May
19

“Aikijujutsu vs. Aikido: The Transition From Deadly Combat to Gentle Self-Defense,” by Gail E. Nelson” from blackbelt.com

“The drunk, upon seeing the officers, cursed them but really didn’t feel like fighting. A simple hold was all that was required to subdue him. The prostitute wanted to get away more than anything else, and taking her into custody was no problem. The lumberjack, however, was an entirely different situation. Besides being a skillful street fighter, he possessed the willingness to fight. This made him a very dangerous individual.”

Click here to read entire article.

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Comments

  1. Taser became the answer for most Dept’s

    http://www.taser.com/Pages/le_overview.aspx

  2. Mitchell Gaucher says:

    Can’t say I agree with much (if any) of this, but an interesting read nonetheless.

  3. bruce baker says:

    Every tool in your toolbox of martial arts … has a purpose for a particular situation.

    Not everyone can be a great fighter, so we resort to Taser, or gun with bullets, or some other weapon that is appropriate for each situation.

    One must see the “BIG PICTURE” or become a zombie entranced in the spell of their own fantasy world, and for some … that is that Aikido contains everything you need as a martial art. It, Aikido alone, doesn’t doesn’t contain everything you need, but it does contain some very important elements for your foundation.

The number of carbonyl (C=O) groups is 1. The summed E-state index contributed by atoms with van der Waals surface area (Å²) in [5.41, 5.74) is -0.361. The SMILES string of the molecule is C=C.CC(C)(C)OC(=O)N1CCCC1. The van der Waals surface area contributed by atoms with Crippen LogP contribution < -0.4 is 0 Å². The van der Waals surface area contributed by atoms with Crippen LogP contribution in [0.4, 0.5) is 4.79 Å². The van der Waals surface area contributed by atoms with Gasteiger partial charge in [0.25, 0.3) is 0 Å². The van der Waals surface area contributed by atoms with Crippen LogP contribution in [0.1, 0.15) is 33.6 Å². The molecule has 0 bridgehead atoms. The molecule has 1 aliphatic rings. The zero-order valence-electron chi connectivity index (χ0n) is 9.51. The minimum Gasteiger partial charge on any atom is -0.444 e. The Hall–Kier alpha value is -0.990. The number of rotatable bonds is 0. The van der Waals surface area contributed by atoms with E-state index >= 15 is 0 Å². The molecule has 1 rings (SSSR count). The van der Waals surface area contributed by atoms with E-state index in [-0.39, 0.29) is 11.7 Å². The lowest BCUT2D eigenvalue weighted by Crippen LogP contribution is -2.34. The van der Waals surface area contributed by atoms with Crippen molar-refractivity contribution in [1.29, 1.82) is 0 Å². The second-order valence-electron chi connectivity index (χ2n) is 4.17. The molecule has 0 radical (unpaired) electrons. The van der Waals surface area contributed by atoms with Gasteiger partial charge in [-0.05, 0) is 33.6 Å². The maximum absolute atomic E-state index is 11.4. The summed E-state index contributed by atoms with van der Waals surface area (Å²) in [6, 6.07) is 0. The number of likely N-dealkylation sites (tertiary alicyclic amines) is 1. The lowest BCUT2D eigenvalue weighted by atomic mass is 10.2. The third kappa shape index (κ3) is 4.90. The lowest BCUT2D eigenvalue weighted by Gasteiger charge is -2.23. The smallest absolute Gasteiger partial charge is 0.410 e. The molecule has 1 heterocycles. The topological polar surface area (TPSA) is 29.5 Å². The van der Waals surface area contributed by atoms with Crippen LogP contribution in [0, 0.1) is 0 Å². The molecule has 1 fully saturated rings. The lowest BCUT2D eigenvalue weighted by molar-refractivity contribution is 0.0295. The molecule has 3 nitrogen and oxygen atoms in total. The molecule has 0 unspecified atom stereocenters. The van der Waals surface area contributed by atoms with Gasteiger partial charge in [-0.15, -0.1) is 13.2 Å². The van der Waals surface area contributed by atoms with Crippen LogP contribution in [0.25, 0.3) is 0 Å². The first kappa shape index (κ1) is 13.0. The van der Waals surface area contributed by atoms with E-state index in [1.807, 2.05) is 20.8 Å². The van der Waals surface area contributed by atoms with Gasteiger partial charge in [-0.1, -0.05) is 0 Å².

You MUST learn to punch, to kick, to find the weaknesses of the human body, and … begin to understand not just the structural weaknesses of the human body but how the nervous system and human brain sends signals to the human body to cause operational failure of that body, or you efforts cause extreme pain that break the mental resistance.

    In the big picture, at least my big picture, there is something gained from every type of martial art, but it just so happens that I like Aikido because its transition and safe practice techniques enhance anything you have learned from other martial arts.

    Your most dangerous enemy is not the person with a greater desire and greater skills than yourself who intends to harm you … but your own narrow-minded opinion, should you believe that Aikido has everything in it’s training you will ever need to know for every situation that you might come across.

    In my opinion, even if you choose not to practice violent techniques, you MUST study them and understand them to understand the true nature of Aikido which is not strength but the accessing of pressure points and weak-points of the human body that will cause pain or injury. You must learn many techniques to break the mental strength of the mind of your opponent so they are receptive to your consideration for their physical well-being as you TRY not to harm them while their true intent is to harm you or those around you.

    I sometimes wonder if it hurt me more to injure someone, or to be ineffective as those intent on violence harm others as I was helpless to stop violence at certain times in my life?

    YOU will never truly appreciate Aikido until you train, if only for a short period of months or weeks, in other disciplines of different martial arts. In my opinion, you are living in a fantasy world if you only train in Aikido, or any other martial art singly, your entire life.

    STUDY! STUDY ALL MARTIAL ARTS! You might choose to only practice Aikido, but at least you will have SOME knowledge of what is before you when GENTLE Aikido fails you in a particular situation.

  4. kseniya says: